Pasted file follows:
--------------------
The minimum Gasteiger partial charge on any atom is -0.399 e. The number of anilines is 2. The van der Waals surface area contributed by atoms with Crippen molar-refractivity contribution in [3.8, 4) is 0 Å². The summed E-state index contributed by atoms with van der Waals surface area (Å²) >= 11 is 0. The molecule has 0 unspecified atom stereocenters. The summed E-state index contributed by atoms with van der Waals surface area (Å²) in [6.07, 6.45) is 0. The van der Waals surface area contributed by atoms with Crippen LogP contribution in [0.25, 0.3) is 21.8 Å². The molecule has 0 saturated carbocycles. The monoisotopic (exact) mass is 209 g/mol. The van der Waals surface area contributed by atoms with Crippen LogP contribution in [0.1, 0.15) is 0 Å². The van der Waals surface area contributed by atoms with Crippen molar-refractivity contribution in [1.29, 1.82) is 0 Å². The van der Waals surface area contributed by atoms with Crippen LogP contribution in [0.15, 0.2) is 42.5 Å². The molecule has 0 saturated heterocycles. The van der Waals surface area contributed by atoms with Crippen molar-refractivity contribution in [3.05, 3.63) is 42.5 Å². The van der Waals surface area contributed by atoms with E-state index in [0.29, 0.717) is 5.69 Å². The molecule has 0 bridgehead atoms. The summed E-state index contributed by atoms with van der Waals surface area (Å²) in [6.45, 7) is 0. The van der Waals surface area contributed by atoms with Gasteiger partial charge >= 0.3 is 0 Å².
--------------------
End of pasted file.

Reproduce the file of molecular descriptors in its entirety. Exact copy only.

The minimum Gasteiger partial charge on any atom is -0.399 e. The number of anilines is 2. The van der Waals surface area contributed by atoms with Crippen molar-refractivity contribution in [3.8, 4) is 0 Å². The summed E-state index contributed by atoms with van der Waals surface area (Å²) >= 11 is 0. The molecule has 0 unspecified atom stereocenters. The summed E-state index contributed by atoms with van der Waals surface area (Å²) in [6.07, 6.45) is 0. The van der Waals surface area contributed by atoms with Crippen LogP contribution in [0.25, 0.3) is 21.8 Å². The molecule has 0 saturated carbocycles. The monoisotopic (exact) mass is 209 g/mol. The van der Waals surface area contributed by atoms with Crippen LogP contribution in [0.1, 0.15) is 0 Å². The van der Waals surface area contributed by atoms with Crippen molar-refractivity contribution in [1.29, 1.82) is 0 Å². The van der Waals surface area contributed by atoms with Crippen LogP contribution in [0.15, 0.2) is 42.5 Å². The molecule has 0 saturated heterocycles. The van der Waals surface area contributed by atoms with Crippen molar-refractivity contribution in [3.05, 3.63) is 42.5 Å². The van der Waals surface area contributed by atoms with E-state index in [0.29, 0.717) is 5.69 Å². The molecule has 0 bridgehead atoms. The summed E-state index contributed by atoms with van der Waals surface area (Å²) in [6.45, 7) is 0. The van der Waals surface area contributed by atoms with Gasteiger partial charge >= 0.3 is 0 Å².